The best way to select a Realtor is to get a recommendation from someone in the real estate industry (such as a title company or mortgage professional). We work with a ton of Real Estate Agents and we see the vast contrast between the elite professional and average agent.

Selecting a Realtor during the home loan process comes after you apply online and get pre-approved with a lender. The fun begins once you select a Realtor and you go house hunting. Please don’t hesitate to contact us if you’re interviewing Realtors because we are happy to provide feedback or make an introduction based on your criteria.

How to Select a Realtor

“You get what you pay for” isn’t necessarily true in real estate. Most Realtors earn a 3% commission on the sale’s price of the home yet the level of expertise, professionalism, and service vary greatly from Realtor to Realtor. It’s important to select a professional that has in-depth knowledge of your market with your best interest at heart.

Select a Realtor Right for You

People want to work with professionals that they know, like, and trust and that’s important. Just because you know, like, or trust someone as an individual doesn’t mean they’re the right Realtor for you.  We realize that co-worker, or sister-in-law, or friend from church may have their real estate license but how good are they? How many transactions have they done in the last 12 months? What’s their selling area? What’s their team structure? How to they prospect for you? These are all great questions to ask.

Experience vs. Age

Age doesn’t matter in real estate. A Realtor isn’t automatically great because they’ve been “doing real estate” for 20 years. We’d take a “newbie” Realtor who’s sold 40+ homes last year over the “seasoned veteran” that sells four homes a year. We can lookup a Realtor’s production in north Texas so call us when you’re ready to select a Realtor.

Designation Junkies

We love education and believe professional designations are indicative of a dedicated business person.  That said, real-world experience trumps sitting in a classroom for a few hours for a certificate. Be sure to select a Realtor that actually closes homes and applies the knowledge. Common Realtor designations are ABR, CRS, CRE, and SFR.

Realtor Commissions

A Realtor’s commission is typically 3% of the home’s sales price when helping someone buy or sell a home. Typically the seller will pay the commissions at the time of closing on the Closing Disclosure (CD)


Selling Agent (for Buyer’s)

The term “Selling Agent” is the fancy way of saying a “Buyer’s Agent.” The Selling Agent represents the buyers on a transaction and their commission is typically paid by the seller of the home. Typically there won’t be any costs assessed to the buyer for the Selling Agent’s services.

Listing Agents (for Seller’s)

Listing Agents represent the seller in the transaction. When you decide to list your home you will most likely sign a contract with the Listing Agent for 6% commission. The reason for this is because that 6% is split with the Selling Agent that represents the buyer. This 6% is already considered in our seller’s net equity calculator.

Lease Transactions

For lease transactions the Realtors typically split the equivalent of one month’s rent. The owner of the property pays the involved Realtors their commissions, not the renter.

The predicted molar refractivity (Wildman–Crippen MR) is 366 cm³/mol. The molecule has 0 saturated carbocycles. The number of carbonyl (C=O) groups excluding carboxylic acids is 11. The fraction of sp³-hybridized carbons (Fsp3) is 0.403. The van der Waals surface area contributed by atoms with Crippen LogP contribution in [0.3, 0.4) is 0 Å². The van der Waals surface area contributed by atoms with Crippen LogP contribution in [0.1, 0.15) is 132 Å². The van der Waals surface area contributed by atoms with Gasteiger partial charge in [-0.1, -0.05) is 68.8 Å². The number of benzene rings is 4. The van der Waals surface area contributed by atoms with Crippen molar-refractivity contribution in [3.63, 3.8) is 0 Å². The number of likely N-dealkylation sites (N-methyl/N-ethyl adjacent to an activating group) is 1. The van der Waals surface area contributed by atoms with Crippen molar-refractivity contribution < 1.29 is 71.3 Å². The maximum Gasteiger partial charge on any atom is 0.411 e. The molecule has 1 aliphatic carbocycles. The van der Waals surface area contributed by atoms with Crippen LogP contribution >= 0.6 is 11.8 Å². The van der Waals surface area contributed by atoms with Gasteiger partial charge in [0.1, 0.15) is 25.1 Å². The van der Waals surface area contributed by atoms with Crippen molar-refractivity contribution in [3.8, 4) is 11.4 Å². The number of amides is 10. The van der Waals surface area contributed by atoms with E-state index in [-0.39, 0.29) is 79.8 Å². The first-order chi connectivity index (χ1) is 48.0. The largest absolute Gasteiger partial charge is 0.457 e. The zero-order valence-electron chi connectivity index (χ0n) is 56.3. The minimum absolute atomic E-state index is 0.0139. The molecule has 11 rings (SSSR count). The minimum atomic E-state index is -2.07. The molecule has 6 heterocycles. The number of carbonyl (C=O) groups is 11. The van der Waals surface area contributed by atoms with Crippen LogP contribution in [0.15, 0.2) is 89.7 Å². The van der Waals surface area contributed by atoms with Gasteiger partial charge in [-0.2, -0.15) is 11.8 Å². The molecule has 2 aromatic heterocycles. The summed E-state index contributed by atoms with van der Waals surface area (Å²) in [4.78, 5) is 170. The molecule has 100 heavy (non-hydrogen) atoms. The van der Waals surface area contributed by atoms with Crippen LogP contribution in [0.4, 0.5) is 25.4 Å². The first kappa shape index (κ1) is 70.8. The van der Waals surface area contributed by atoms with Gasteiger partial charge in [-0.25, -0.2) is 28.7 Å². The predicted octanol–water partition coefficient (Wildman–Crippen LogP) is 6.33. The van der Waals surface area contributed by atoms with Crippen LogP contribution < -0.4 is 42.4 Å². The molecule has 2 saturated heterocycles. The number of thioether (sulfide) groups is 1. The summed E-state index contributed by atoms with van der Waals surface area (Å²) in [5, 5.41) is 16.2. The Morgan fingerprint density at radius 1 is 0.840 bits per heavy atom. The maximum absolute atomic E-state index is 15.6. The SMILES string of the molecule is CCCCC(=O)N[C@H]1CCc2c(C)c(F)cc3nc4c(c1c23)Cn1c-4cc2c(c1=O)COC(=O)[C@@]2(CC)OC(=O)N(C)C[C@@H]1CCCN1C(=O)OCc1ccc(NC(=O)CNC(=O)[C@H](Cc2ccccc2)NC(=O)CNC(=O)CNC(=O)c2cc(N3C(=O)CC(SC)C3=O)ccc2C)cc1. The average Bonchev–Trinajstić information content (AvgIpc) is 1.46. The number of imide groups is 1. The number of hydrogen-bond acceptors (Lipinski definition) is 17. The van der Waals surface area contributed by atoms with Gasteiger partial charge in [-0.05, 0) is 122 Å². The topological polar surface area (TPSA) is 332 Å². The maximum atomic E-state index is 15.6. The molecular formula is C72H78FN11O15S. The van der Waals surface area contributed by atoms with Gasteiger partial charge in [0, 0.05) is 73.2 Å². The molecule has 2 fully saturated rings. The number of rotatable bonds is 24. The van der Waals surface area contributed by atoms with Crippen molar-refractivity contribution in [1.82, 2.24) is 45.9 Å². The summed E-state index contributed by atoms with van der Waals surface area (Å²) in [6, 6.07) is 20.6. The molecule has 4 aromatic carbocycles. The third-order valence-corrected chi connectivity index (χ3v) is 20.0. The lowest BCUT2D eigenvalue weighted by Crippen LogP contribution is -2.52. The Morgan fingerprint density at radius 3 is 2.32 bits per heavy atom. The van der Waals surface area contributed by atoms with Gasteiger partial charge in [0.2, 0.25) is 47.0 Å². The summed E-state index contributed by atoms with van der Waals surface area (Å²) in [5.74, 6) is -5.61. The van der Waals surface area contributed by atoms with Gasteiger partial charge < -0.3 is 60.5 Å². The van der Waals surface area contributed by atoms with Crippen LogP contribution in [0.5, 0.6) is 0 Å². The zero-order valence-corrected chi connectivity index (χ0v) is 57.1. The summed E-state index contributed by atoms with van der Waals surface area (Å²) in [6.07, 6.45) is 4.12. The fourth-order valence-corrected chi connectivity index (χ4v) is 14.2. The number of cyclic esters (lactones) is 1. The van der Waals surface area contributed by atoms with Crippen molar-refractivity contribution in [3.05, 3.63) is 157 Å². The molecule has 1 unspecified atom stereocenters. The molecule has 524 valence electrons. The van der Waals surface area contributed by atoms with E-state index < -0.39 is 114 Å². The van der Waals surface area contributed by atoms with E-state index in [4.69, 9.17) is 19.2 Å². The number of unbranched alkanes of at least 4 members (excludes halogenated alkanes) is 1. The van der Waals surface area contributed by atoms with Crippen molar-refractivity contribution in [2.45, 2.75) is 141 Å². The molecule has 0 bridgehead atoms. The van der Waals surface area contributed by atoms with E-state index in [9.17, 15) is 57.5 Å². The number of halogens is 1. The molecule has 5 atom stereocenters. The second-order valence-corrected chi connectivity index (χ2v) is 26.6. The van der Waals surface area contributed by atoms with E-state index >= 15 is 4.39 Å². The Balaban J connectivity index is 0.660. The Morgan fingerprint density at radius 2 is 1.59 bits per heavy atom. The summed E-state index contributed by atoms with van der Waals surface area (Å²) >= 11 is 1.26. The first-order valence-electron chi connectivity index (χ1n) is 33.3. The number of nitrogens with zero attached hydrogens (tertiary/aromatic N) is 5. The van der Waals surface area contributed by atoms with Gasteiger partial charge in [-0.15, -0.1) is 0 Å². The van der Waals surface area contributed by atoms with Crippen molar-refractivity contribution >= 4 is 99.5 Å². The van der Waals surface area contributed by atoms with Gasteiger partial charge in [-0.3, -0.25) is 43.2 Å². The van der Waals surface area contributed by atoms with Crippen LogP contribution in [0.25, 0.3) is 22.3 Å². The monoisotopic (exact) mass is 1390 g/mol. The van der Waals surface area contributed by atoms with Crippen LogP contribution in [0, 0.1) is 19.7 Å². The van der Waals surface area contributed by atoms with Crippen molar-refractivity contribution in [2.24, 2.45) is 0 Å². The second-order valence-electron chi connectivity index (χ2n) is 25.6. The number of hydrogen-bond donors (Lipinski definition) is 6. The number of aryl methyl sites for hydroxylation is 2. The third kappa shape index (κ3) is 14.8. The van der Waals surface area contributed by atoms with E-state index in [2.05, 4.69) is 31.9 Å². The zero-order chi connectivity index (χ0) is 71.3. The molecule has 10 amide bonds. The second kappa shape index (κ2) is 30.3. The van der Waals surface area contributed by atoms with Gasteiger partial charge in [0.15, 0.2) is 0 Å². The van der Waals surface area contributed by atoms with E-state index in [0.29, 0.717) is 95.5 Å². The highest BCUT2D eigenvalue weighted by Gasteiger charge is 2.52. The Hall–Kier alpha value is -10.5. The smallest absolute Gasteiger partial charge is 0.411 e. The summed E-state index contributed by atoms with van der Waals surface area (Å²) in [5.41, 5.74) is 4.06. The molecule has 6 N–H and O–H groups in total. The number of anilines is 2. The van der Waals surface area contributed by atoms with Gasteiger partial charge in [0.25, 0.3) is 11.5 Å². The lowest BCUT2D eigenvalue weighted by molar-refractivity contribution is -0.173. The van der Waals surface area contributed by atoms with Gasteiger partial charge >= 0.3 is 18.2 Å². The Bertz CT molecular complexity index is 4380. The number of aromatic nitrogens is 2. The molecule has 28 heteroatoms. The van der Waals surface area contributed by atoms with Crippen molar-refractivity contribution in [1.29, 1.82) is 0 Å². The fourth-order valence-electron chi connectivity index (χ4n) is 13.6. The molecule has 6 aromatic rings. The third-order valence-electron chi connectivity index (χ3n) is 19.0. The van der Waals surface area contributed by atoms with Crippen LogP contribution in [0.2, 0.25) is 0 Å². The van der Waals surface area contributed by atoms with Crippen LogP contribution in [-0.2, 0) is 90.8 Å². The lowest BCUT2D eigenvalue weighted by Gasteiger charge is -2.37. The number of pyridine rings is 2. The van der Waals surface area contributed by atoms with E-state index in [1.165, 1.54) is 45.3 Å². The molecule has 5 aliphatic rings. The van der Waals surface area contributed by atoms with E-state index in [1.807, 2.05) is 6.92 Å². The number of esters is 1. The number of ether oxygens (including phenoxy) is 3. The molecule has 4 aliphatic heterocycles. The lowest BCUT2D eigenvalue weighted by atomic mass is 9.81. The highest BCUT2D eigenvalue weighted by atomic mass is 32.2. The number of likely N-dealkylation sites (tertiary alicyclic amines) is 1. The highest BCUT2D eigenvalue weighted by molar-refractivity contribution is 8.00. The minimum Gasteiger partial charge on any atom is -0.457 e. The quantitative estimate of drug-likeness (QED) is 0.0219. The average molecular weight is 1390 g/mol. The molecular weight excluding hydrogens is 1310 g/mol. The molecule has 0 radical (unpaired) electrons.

Don’t Double Dip

To “double dip” means that a Realtor represents both the buyer and the seller in the transaction. In our humble opinion we don’t see how someone can have dual interest. A Selling Agent should have the buyer’s best interest at heart which means they try to negotiate the lowest possible sales price. A Listing Agent should have the seller’s best interest at heart which means they try to sell the home at the highest possible sales price. It seems like it would be difficult to do both. Don’t call the Listing Agent off a sign in the yard. For that reason, select a Realtor that represents you. Call us and we’ll help you select a Realtor right for you.

Buyer’s Rep Agreement

When you select a Realtor to help you buy a home, you’ll most likely be asked to sign a Buyer’s Representation Agreement. This is normal. The “buyer’s rep agreement” commits the buyer to using that Realtor to purchase a home. Realtors don’t get paid until closing so it makes sense that they want a commitment from the buyer before sacrificing evenings and weekends with their own families.

New Construction

A Selling Agent’s commission on new construction can vary depending on the builder. In most cases it’s the traditional 3%; however, there are some builders that offer additional incentives beyond the normal commissions to Realtors. Examples could be pre-determined bonuses (like $1,000) or it could be a bump in commission structure. There are some builders that offer commissions up to 6% to the buyer’s agent for selling their homes. Does this mean you the buyer are entitled any of this money? Not necessarily. But it’s worth having that conversation up front when you select a Realtor.


“FSBO” stands for For Sale By Owner. This means a seller did not select a Realtor to sell their home and they are listing the home themselves. Typically when this happens the buyer’s Selling Agent will still get the 3% commission as the sellers have most likely budgeted at amount in their seller’s net equity calculations.

Mark Pfeiffer

Branch Manager
Loan Officer, NMLS # 729612

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